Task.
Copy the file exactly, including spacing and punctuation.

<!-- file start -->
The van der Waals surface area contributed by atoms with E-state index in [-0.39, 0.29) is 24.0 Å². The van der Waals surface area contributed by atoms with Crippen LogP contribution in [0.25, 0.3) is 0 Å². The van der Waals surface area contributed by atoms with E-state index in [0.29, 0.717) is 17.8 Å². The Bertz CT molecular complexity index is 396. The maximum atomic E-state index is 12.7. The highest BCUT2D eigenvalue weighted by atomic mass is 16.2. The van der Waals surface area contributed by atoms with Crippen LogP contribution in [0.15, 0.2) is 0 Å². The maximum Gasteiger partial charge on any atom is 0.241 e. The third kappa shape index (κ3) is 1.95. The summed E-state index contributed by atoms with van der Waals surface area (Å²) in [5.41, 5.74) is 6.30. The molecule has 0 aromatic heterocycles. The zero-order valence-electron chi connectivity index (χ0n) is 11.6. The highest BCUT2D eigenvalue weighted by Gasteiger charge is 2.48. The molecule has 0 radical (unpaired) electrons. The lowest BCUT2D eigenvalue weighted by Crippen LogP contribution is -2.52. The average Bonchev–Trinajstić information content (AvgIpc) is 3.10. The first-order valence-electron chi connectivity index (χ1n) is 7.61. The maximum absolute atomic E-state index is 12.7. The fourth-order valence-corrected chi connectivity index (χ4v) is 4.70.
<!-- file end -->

The van der Waals surface area contributed by atoms with E-state index in [-0.39, 0.29) is 24.0 Å². The van der Waals surface area contributed by atoms with Crippen LogP contribution in [0.25, 0.3) is 0 Å². The van der Waals surface area contributed by atoms with E-state index in [0.29, 0.717) is 17.8 Å². The Bertz CT molecular complexity index is 396. The maximum atomic E-state index is 12.7. The highest BCUT2D eigenvalue weighted by atomic mass is 16.2. The van der Waals surface area contributed by atoms with Crippen LogP contribution in [0.15, 0.2) is 0 Å². The maximum Gasteiger partial charge on any atom is 0.241 e. The third kappa shape index (κ3) is 1.95. The summed E-state index contributed by atoms with van der Waals surface area (Å²) in [5.41, 5.74) is 6.30. The molecule has 0 aromatic heterocycles. The zero-order valence-electron chi connectivity index (χ0n) is 11.6. The highest BCUT2D eigenvalue weighted by Gasteiger charge is 2.48. The molecule has 0 radical (unpaired) electrons. The lowest BCUT2D eigenvalue weighted by Crippen LogP contribution is -2.52. The average Bonchev–Trinajstić information content (AvgIpc) is 3.10. The first-order valence-electron chi connectivity index (χ1n) is 7.61. The maximum absolute atomic E-state index is 12.7. The fourth-order valence-corrected chi connectivity index (χ4v) is 4.70.